My 11-year-old interrupted me around 3:30 on a Friday afternoon toward the end of what had been a super busy week. He was done with online school and wanted me to go with him to take the dog over to the park.
With him standing there and emails steadily flowing into my inbox, I had to make one of the most important business decisions I’d faced all week.
While we often focus on the big decisions, what I’ve seen over these past few months is that our success is determined more by the small decisions we make on a daily basis about how we structure our days and spend our time. Last year came at us like a flood. As soon as you got your footing, another wave came. It exposed weaknesses like nothing I’ve seen before. The people and the companies who survived and thrived through the turmoil of the pandemic were those who could roll with the punches.
Resiliency in business doesn’t just happen. It takes work to become someone who creates opportunities through adversity. This may be a surprise, but it’s about how we handle life as much as how we handle business. Let’s take a closer look at that.
Don’t just wing it
Preparation is key. When I was younger, my boxing coach would always remind me that the battle is won or lost before it’s ever fought. I learned later that was a famous quote by Sun Tzu, and it’s stuck with me.
I don’t have a crystal ball. I can’t predict the future. But I can still plan. Look ahead at what you want to accomplish and work backward to figure out what you want to have in place and when. Will it work out exactly the way you predict? Not likely. And, based on last year, things may be radically different from what we anticipate. But those who had a plan were in a better position to make adjustments.
It’s like when you make a map for a road trip. You look at all the routes and pick the best one. But then you head out and there’s a roadblock. Do you just turn around and go home? Of course not. You find a different route. But it’s easier because you’ve already looked at the alternatives.
Find your footing
One day, I was dropping the kids off at school and heading to the office. The next I was on lockdown trying to keep those kids busy while juggling conference calls. I’ll be the first to admit that there was some floundering. And certainly some loss of productivity, at least in the beginning.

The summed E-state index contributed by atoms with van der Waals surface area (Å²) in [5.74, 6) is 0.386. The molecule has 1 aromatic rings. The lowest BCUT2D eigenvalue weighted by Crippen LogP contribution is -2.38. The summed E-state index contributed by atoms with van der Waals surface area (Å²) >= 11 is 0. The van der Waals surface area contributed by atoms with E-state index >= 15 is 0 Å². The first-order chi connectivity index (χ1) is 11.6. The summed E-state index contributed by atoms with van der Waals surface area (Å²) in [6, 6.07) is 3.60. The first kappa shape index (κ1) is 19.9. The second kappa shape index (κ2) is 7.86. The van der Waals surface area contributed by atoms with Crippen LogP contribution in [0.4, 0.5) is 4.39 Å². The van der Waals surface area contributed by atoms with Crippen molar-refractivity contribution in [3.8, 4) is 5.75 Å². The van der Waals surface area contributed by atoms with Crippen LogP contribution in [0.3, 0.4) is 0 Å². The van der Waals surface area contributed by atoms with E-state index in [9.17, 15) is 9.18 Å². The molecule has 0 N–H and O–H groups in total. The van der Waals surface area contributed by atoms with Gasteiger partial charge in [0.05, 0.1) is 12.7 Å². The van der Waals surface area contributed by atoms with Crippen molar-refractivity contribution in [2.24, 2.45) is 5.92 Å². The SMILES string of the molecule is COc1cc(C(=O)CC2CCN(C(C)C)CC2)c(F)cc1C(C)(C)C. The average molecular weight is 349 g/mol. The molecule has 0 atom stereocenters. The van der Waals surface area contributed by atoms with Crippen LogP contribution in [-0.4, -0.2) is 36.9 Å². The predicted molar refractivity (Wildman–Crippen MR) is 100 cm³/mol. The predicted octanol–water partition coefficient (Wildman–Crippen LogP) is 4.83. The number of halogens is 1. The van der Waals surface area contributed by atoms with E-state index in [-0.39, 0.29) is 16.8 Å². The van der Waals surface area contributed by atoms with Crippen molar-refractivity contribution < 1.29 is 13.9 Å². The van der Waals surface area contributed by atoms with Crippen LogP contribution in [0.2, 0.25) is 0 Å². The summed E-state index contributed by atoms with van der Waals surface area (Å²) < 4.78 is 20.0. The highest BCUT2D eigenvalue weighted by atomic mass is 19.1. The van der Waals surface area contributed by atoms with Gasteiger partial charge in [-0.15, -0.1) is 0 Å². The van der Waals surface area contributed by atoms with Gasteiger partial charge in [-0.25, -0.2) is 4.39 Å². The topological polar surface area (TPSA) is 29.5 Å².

I quickly realized I had to take charge of my days before the days took charge of me. But how?
Another trick I learned from sports. Look down. Where are your feet? Get them under you. You’ve got to get grounded. For me, that grounding comes through routines.
We do better when there’s structure, especially when we’re super busy or things are especially unpredictable. When you have routines, you know what to do next without having to think about it. I’ve heard people say routines make life boring. I say it’s the opposite. Routines give you more brain space and make room for the good stuff.
Routines can also help with balance in your life as you include all aspects. I build in family, personal, and work responsibilities. Each day is a little different but includes all of those. It takes a little experimenting to figure out what works. And, I’ve learned to be flexible, adapting the routines as needed.
Take care of you
When it comes to business growth, we talk a lot about strategy, operations, and marketing. But behind all of that, you need to have a clear mind to make good decisions. Being in business is stressful. No doubt there’s added anxiety when everything is shifting and out of your control. Those times are when it’s most important to take care of yourself.
Self-awareness is a game-changer. Take a look at what’s going on in your head, an honest look. Don’t just think about what’s going wrong, make note of what’s going right. And, take into account your situation and how that’s impacting you. It’s about understanding how you’re managing and what can throw you off balance. That helps you determine what to do next.
Right along with being self-aware is making sure to do things that bring you happiness and joy. It’s so easy to make excuses and ignore your own needs. Yes, you have to keep the business going. Yes, you need to be productive. But I’ll bring it back to balance. We have a mantra in our company, “work hard, play hard.” It’s a reminder that while work is important, so is the rest of your life. Remember why you do what you do.
If you can maintain that balance, you will do better in your life and in your business.
So when my son says, “let’s go,” it’s an easy answer. Yes, there’s work to be done, and that work will be there when I get back.